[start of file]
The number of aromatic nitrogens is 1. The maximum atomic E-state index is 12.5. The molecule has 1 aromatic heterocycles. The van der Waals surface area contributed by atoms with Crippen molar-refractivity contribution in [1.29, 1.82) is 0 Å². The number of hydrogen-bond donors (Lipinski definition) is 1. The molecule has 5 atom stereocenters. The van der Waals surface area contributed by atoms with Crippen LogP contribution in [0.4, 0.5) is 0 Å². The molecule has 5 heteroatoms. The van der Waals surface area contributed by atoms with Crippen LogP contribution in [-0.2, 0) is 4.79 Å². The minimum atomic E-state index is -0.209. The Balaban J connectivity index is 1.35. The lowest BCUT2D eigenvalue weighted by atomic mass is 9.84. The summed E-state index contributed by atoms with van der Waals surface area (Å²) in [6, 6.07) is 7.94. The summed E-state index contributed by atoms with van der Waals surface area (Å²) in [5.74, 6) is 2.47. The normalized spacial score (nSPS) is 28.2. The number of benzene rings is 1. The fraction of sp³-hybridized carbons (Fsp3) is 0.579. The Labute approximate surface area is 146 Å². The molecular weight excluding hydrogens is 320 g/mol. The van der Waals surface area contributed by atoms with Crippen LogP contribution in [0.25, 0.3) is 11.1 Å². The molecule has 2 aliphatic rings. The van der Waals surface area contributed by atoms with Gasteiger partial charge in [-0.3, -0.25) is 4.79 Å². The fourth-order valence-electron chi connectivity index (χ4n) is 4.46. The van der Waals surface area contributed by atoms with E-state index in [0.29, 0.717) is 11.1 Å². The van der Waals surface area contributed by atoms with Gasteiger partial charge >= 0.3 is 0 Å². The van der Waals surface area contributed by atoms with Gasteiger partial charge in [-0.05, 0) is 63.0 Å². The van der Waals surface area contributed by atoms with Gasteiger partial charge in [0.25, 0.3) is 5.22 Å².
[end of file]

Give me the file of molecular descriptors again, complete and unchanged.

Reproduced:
The number of aromatic nitrogens is 1. The maximum atomic E-state index is 12.5. The molecule has 1 aromatic heterocycles. The van der Waals surface area contributed by atoms with Crippen molar-refractivity contribution in [1.29, 1.82) is 0 Å². The number of hydrogen-bond donors (Lipinski definition) is 1. The molecule has 5 atom stereocenters. The van der Waals surface area contributed by atoms with Crippen LogP contribution in [0.4, 0.5) is 0 Å². The molecule has 5 heteroatoms. The van der Waals surface area contributed by atoms with Crippen LogP contribution in [-0.2, 0) is 4.79 Å². The minimum atomic E-state index is -0.209. The Balaban J connectivity index is 1.35. The lowest BCUT2D eigenvalue weighted by atomic mass is 9.84. The summed E-state index contributed by atoms with van der Waals surface area (Å²) in [6, 6.07) is 7.94. The summed E-state index contributed by atoms with van der Waals surface area (Å²) in [5.74, 6) is 2.47. The normalized spacial score (nSPS) is 28.2. The number of benzene rings is 1. The fraction of sp³-hybridized carbons (Fsp3) is 0.579. The Labute approximate surface area is 146 Å². The molecular weight excluding hydrogens is 320 g/mol. The van der Waals surface area contributed by atoms with Crippen LogP contribution in [0.25, 0.3) is 11.1 Å². The molecule has 2 aliphatic rings. The van der Waals surface area contributed by atoms with Gasteiger partial charge in [-0.3, -0.25) is 4.79 Å². The fourth-order valence-electron chi connectivity index (χ4n) is 4.46. The van der Waals surface area contributed by atoms with E-state index in [0.29, 0.717) is 11.1 Å². The van der Waals surface area contributed by atoms with Gasteiger partial charge >= 0.3 is 0 Å². The van der Waals surface area contributed by atoms with Gasteiger partial charge in [-0.05, 0) is 63.0 Å². The van der Waals surface area contributed by atoms with Gasteiger partial charge in [0.25, 0.3) is 5.22 Å².